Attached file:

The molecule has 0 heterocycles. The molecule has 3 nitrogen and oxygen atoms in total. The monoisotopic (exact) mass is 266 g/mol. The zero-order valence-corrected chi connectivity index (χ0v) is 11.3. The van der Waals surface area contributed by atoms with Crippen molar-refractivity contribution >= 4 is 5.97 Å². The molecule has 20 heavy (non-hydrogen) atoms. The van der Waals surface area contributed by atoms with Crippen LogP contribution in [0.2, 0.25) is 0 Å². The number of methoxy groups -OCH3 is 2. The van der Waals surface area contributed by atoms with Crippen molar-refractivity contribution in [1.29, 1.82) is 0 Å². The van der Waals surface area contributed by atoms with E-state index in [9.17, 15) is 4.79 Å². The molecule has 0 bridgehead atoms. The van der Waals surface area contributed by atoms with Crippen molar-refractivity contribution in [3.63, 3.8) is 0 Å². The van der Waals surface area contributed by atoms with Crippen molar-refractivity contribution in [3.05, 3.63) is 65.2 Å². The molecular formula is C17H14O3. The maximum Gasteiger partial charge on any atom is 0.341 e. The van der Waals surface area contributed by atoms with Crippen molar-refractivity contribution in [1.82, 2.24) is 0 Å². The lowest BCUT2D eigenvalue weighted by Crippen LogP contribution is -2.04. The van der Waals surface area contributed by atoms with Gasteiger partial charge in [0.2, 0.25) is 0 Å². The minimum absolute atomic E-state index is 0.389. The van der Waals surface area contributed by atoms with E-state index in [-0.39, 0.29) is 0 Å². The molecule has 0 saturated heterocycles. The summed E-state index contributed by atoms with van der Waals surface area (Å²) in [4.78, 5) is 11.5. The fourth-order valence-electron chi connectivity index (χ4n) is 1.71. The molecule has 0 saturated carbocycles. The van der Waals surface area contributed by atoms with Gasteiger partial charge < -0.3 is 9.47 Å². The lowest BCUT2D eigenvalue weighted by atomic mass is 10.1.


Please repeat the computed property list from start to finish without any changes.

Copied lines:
The molecule has 0 heterocycles. The molecule has 3 nitrogen and oxygen atoms in total. The monoisotopic (exact) mass is 266 g/mol. The zero-order valence-corrected chi connectivity index (χ0v) is 11.3. The van der Waals surface area contributed by atoms with Crippen molar-refractivity contribution >= 4 is 5.97 Å². The molecule has 20 heavy (non-hydrogen) atoms. The van der Waals surface area contributed by atoms with Crippen LogP contribution in [0.2, 0.25) is 0 Å². The number of methoxy groups -OCH3 is 2. The van der Waals surface area contributed by atoms with Crippen molar-refractivity contribution in [1.29, 1.82) is 0 Å². The van der Waals surface area contributed by atoms with E-state index in [9.17, 15) is 4.79 Å². The molecule has 0 bridgehead atoms. The van der Waals surface area contributed by atoms with Crippen molar-refractivity contribution in [3.63, 3.8) is 0 Å². The van der Waals surface area contributed by atoms with Crippen molar-refractivity contribution in [3.05, 3.63) is 65.2 Å². The molecular formula is C17H14O3. The maximum Gasteiger partial charge on any atom is 0.341 e. The van der Waals surface area contributed by atoms with Crippen molar-refractivity contribution in [1.82, 2.24) is 0 Å². The lowest BCUT2D eigenvalue weighted by Crippen LogP contribution is -2.04. The van der Waals surface area contributed by atoms with Gasteiger partial charge in [0.2, 0.25) is 0 Å². The minimum absolute atomic E-state index is 0.389. The van der Waals surface area contributed by atoms with E-state index in [-0.39, 0.29) is 0 Å². The molecule has 0 saturated heterocycles. The summed E-state index contributed by atoms with van der Waals surface area (Å²) in [4.78, 5) is 11.5. The fourth-order valence-electron chi connectivity index (χ4n) is 1.71. The molecule has 0 saturated carbocycles. The van der Waals surface area contributed by atoms with Gasteiger partial charge < -0.3 is 9.47 Å². The lowest BCUT2D eigenvalue weighted by atomic mass is 10.1.